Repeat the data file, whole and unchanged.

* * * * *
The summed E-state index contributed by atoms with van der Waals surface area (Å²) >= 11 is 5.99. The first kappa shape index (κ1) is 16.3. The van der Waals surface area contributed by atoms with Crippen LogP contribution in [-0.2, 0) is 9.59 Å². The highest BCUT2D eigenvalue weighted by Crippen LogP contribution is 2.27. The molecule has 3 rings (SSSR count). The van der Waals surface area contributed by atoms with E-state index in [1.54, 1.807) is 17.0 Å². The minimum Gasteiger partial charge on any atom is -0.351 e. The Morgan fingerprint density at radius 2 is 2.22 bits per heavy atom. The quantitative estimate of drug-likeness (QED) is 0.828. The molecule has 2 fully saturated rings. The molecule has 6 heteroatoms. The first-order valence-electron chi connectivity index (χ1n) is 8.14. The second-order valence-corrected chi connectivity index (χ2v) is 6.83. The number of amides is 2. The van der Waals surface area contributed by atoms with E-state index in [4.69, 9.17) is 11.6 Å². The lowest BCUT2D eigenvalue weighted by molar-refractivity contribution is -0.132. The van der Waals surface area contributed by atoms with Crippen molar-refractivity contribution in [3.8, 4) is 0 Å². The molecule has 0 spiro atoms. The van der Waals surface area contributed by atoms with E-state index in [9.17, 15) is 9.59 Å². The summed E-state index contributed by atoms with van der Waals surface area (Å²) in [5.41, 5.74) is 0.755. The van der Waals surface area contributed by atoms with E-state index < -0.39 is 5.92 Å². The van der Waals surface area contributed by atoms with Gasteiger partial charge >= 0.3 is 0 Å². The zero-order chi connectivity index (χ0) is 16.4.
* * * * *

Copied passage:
The summed E-state index contributed by atoms with van der Waals surface area (Å²) >= 11 is 5.99. The first kappa shape index (κ1) is 16.3. The van der Waals surface area contributed by atoms with Crippen LogP contribution in [-0.2, 0) is 9.59 Å². The highest BCUT2D eigenvalue weighted by Crippen LogP contribution is 2.27. The molecule has 3 rings (SSSR count). The van der Waals surface area contributed by atoms with E-state index in [1.54, 1.807) is 17.0 Å². The minimum Gasteiger partial charge on any atom is -0.351 e. The Morgan fingerprint density at radius 2 is 2.22 bits per heavy atom. The quantitative estimate of drug-likeness (QED) is 0.828. The molecule has 2 fully saturated rings. The molecule has 6 heteroatoms. The first-order valence-electron chi connectivity index (χ1n) is 8.14. The second-order valence-corrected chi connectivity index (χ2v) is 6.83. The number of amides is 2. The van der Waals surface area contributed by atoms with E-state index in [4.69, 9.17) is 11.6 Å². The lowest BCUT2D eigenvalue weighted by molar-refractivity contribution is -0.132. The van der Waals surface area contributed by atoms with Crippen molar-refractivity contribution in [3.8, 4) is 0 Å². The molecule has 0 spiro atoms. The van der Waals surface area contributed by atoms with E-state index in [9.17, 15) is 9.59 Å². The summed E-state index contributed by atoms with van der Waals surface area (Å²) in [5.41, 5.74) is 0.755. The van der Waals surface area contributed by atoms with E-state index < -0.39 is 5.92 Å². The van der Waals surface area contributed by atoms with Gasteiger partial charge >= 0.3 is 0 Å². The zero-order chi connectivity index (χ0) is 16.4.